Plumbing TipsHow to Repressurise a Boiler
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It’s a cold winter day – perhaps even the coldest day of the year.
You leave the comfort of your bed and blankets to make a morning cuppa, only to be welcomed by the same conditions you’d find in an antarctic glacier. Perhaps a nice, hot shower will warm you up? Guess again – you’re basically bathing in North Sea water.
You start to wonder what happened to your heating system. Why are the central heating and hot water not working? How can you fix the issue? Don’t worry – we’ve got the answers you seek!
So, if you’ve ever:
Then keep on reading! This post is for you.
There are three possibilities here – either you have no heating and hot water at all, the hot water’s working, but there’s no heating, or there’s no hot water, but the heating is ok. So, let’s go over each of these issues and their causes.
There are quite a lot of things that could have gone wrong if this is the case. It can be challenging to pinpoint the exact issue; however, your boiler should help you out by showing an error code. Unfortunately, that’s not always the case.
Let’s take a look at the many possible causes.
Naturally, the first thing you should do is check if your boiler’s actually on. If not – is there an issue with the power supply? Is there electricity in the rest of your home? Was there a power outage recently? If there was, it might have messed with the boiler settings.
If you find that the power supply is the culprit, there are several possible reasons, which include the following:
If there’s no water reaching your boiler, then it can’t really do its job. This issue is easy to diagnose, as you probably won’t have water anywhere in your home, either. Unfortunately, there’s not much you can do, and you’ll have to just wait it out until the water supply is restored.
If you have no heating or hot water, no fuel may be reaching your home and boiler. If you’re connected to the gas supply, check if your other gas appliances are functioning correctly. If not, check to see if your supplier is still providing fuel. If you have an oil boiler, you might have run out of oil – check the storage tank.
Boilers have a flow and return pipe. The flow pipe takes hot water out of the boiler, so it should be hot to the touch. The return pipe, naturally, returns the water to the boiler after it’s made its way around the property. It should be a bit cooler, as water loses some heat along the way. If neither of these pipes is hot, or even warm, the issue might lie in the pump.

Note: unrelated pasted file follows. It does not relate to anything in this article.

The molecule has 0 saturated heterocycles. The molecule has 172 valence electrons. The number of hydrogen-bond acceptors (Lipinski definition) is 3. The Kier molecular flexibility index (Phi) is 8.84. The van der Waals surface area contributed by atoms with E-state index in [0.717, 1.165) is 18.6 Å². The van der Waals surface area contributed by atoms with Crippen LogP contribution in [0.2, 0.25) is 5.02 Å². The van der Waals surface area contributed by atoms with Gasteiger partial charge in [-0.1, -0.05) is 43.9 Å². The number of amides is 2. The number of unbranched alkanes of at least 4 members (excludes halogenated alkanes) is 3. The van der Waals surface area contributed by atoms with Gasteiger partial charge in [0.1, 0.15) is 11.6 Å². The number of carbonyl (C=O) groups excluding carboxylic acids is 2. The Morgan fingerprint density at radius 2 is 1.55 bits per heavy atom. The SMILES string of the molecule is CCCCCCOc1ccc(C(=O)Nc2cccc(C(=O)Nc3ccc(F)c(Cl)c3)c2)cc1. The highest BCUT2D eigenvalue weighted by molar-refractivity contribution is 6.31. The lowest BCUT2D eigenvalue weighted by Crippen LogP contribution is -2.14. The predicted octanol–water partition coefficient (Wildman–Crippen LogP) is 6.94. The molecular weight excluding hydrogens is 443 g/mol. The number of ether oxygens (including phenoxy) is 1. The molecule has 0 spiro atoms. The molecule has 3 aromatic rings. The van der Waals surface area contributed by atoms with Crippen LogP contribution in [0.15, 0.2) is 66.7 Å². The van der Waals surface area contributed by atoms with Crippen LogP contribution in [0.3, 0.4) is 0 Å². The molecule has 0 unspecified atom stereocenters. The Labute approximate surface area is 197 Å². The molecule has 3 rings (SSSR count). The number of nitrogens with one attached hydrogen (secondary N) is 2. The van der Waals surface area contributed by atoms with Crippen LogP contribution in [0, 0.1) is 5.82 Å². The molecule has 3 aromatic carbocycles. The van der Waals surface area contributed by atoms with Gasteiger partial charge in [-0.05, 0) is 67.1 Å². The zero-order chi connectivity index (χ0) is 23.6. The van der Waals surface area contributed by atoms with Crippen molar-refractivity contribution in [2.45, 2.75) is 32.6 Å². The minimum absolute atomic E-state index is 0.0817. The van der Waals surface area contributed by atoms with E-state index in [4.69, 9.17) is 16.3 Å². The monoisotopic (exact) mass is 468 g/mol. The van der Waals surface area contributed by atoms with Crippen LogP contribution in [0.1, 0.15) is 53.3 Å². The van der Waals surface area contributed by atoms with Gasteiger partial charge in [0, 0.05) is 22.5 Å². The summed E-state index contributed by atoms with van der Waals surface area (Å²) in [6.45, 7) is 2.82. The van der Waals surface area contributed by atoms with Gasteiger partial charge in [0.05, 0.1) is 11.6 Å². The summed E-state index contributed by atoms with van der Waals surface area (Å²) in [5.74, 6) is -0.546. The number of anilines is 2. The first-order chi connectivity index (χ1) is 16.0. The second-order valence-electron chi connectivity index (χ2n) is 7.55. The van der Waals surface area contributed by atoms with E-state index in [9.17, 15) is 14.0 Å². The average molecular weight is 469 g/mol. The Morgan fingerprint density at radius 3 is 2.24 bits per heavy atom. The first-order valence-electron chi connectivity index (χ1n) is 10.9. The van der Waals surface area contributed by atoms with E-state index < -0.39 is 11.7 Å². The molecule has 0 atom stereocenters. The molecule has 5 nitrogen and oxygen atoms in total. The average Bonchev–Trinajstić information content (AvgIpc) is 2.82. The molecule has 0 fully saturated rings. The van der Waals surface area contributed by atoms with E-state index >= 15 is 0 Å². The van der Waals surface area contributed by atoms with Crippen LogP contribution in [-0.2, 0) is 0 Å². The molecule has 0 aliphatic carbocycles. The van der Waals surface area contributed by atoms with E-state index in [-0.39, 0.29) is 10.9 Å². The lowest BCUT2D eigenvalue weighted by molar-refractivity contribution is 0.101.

If the weather is especially chilly and you find yourself with no hot water or heating, you might want to check if the condensate pipe is frozen. The flue gases that make their way out of your property through the pipe are prone to freezing in extreme conditions. Luckily, this is an easy fix. All you need to do is locate the condensate pipe, then thaw it. Pour hot, but not boiling water over the pipe until it thaws out. Then, check it for blockages and remove them if any.
The pressure on your boiler gauge should be between 1 and 1.5, maybe up to 2 bar when it’s not in use. If your boiler’s losing pressure, it won’t be able to heat the water properly, or it may have shut down because there’s too little water in the system, resulting in your central heating and hot water not working.
Some boilers have a pilot light – a small, constantly burning flame, which fires up a larger one when the boiler needs to provide hot water or heating. If the pilot light goes out, the boiler won’t be able to fire up and serve its purpose.
Unfortunately, that’s not something you should tackle on your own. You’ll have to call a Gas Safe engineer to handle any gas boiler related issues. Not to worry, though, we can help you with that. Find a certified boiler engineer to fix your water heater here.
If you have no heating or hot water, you might want to check your programmer or thermostat, as that could be the culprit.
Set your thermostat to a higher temperature and see if the boiler fires up. Check that all the settings are correct, including the time. If there has been a recent power cut, it might have affected the settings.